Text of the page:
“The Merchant of Venice” is the next production of the Shakespeare Theatre, a difficult play at best, and always controversial. Daughter Hannah, in her new job as Audience Enrichment Manager at the Shakespeare Theatre, put together a three hour symposium on Saturday, attended by one hundred or so audience members, to discuss some of the plays more controversial and difficult points. The morning turned out to be an exceptional one.
There was an opening presentation, followed by two panels, and a presentation by the director, Ethan McSweeney.
The opening presentation was a very erudite talk by David Schalkwyk, the Director of Research at the Folger Shakespeare Library in Washington, and the editor of Shakespeare Quarterly. His topic, building on the general thought of Venice as a commercial society, where everything is contractual, was to look at the contractual aspects of the giving and receiving of gifts, and of the giving and receiving of love, as central to the plot of “The Merchant”. Very interesting.
The first panel consisted of Martin Yaffe of North Texas University and Jeffery Horowitz, the artistic director of the Theatre for a New Audience, who talked (mainly in agreement with each other) about the anti-Semitic nature of the play. No one doubts that it is anti-Semitic, but it was written in a society which contains no Jews and where images of Jews were less than positive. But they pointed out that the play was equally anti-Christian in its portrayals of the Venetians. They discussed many subtleties, posing some points to think about as you watch the play.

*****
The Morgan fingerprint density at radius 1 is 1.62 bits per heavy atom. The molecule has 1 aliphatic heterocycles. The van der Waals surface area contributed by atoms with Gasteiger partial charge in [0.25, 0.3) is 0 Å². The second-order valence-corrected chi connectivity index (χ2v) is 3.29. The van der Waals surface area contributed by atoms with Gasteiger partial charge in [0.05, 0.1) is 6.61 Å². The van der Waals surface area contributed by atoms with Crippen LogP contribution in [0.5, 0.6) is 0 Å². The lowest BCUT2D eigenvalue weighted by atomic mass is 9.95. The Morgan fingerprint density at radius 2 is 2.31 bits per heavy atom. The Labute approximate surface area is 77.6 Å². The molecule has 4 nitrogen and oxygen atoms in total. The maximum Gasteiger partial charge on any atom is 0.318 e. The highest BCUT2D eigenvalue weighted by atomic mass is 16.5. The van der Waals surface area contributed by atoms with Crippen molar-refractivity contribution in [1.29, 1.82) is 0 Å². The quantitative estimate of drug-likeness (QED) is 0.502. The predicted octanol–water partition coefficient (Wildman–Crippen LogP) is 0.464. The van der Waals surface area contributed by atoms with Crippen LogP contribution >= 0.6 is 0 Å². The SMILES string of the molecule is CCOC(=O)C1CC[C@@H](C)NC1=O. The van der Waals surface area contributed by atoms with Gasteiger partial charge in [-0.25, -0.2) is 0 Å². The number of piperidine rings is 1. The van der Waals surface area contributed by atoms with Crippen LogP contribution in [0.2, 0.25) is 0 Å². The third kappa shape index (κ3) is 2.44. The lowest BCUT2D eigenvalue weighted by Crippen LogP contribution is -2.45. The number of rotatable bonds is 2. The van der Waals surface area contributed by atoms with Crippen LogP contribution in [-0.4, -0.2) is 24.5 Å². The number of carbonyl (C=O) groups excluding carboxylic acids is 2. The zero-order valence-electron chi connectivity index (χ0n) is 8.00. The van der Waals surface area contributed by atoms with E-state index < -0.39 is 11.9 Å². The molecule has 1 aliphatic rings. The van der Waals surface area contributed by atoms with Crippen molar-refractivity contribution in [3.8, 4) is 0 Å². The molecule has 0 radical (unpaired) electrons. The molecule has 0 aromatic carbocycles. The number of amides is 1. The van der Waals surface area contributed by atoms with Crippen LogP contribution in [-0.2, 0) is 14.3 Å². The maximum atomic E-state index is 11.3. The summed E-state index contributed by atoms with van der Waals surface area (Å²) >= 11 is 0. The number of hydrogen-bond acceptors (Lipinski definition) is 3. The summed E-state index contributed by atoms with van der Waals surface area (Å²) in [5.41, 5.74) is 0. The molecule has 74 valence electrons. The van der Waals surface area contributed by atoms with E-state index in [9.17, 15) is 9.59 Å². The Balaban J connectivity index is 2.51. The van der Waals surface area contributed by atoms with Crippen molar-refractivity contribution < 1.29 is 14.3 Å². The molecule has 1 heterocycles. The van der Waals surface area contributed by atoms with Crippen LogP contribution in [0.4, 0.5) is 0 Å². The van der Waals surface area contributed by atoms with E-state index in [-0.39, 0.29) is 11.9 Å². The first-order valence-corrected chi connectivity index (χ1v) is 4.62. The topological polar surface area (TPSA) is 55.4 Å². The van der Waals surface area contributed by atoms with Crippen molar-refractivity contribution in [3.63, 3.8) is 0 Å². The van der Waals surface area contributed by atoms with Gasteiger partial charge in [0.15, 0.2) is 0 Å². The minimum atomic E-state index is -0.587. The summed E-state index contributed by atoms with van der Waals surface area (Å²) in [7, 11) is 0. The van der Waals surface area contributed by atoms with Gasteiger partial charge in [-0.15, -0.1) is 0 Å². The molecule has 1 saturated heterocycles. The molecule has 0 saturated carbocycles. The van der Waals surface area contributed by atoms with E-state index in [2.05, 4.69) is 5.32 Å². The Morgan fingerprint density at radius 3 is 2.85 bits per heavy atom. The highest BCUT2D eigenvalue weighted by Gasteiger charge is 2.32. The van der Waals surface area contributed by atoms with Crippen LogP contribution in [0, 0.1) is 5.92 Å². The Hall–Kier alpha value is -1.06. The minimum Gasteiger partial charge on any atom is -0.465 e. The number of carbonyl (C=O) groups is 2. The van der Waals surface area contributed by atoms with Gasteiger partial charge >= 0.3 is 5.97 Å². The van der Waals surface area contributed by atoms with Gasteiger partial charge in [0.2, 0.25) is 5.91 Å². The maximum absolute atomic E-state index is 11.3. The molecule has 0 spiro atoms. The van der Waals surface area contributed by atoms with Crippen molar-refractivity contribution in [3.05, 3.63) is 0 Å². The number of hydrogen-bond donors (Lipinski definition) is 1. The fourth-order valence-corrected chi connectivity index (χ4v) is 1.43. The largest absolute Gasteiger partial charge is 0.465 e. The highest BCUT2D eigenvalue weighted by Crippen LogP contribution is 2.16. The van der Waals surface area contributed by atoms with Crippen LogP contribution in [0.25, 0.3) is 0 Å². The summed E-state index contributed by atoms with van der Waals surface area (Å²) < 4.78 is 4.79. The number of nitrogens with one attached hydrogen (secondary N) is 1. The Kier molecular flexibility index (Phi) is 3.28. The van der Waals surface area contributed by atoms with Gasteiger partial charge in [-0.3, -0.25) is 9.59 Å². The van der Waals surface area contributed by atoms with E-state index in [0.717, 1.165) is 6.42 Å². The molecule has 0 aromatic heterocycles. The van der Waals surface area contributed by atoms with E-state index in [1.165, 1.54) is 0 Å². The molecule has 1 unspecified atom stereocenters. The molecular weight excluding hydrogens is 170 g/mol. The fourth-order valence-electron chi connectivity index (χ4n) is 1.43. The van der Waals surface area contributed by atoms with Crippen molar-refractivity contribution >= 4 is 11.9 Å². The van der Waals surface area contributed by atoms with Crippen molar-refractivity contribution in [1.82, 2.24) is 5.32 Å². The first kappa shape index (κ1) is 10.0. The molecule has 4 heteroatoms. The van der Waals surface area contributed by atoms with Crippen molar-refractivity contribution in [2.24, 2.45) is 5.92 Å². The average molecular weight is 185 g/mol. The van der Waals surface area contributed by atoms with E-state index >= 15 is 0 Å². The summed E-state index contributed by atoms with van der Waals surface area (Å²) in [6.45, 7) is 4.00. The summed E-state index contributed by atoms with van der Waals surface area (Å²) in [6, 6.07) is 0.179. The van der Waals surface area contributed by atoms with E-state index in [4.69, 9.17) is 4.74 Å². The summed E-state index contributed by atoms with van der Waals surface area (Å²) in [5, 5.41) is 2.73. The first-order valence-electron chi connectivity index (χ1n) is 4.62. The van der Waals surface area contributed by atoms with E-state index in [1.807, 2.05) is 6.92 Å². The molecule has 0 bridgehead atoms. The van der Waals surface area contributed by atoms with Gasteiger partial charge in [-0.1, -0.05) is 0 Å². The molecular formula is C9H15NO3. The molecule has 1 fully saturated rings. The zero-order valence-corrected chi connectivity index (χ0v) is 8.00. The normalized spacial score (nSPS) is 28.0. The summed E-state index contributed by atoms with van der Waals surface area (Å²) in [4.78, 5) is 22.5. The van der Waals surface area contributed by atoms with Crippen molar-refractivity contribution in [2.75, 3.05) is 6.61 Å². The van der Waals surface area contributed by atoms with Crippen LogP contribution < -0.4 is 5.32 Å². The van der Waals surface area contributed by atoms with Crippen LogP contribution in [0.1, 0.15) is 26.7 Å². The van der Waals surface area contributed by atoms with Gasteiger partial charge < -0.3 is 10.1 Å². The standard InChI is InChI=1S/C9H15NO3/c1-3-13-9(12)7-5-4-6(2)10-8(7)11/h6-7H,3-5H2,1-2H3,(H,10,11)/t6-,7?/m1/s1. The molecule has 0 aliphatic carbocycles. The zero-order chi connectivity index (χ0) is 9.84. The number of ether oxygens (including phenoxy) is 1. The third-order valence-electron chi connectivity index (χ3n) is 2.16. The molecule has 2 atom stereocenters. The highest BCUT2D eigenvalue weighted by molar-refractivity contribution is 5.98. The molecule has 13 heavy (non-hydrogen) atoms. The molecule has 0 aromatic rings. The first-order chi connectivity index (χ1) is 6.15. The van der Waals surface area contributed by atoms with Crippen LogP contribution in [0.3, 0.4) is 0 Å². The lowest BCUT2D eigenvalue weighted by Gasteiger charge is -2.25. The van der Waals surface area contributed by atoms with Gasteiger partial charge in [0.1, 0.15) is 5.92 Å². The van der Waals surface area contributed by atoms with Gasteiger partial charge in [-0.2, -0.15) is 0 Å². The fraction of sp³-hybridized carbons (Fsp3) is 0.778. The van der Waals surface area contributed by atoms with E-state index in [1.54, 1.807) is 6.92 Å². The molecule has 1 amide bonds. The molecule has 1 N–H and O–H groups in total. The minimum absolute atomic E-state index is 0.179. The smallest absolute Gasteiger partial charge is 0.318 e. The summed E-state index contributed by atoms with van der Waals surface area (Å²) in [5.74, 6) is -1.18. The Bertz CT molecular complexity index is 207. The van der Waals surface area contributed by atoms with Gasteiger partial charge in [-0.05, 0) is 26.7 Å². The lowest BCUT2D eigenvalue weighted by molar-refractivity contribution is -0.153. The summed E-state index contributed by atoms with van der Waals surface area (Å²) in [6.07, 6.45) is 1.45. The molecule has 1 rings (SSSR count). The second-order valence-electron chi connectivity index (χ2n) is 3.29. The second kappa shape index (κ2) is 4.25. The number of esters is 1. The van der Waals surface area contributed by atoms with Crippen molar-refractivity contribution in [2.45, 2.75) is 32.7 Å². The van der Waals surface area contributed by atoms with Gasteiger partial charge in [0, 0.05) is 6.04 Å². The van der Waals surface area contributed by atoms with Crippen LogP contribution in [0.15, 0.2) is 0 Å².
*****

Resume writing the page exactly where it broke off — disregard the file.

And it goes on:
The second panel, concentrating on Portia dressed as a man, acting as a “judge” or “arbitrator” in the trial where Shylock was foreclosing on his bond (Antonio’s heart), talked about role playing in general by lawyers in court, and the role of women in Shakespeare’s plays and Elizabethan society. Portia, originally played by a man as a cross-dressing woman – does her gender really matter while she’s playing a role? A sophisticated conversation between DC Superior Court Judge Judy Bartnoff, and Columbia University Professor Jean Howard.
And finally, the director, talking about how he decided to stage the play, how he feels that big name stars as Shylock often adversely affect the balance in the play, and why he set the play in what appears to be 1929 New York, on the Lower East Side.
Fascinating stuff. Sorry you missed it.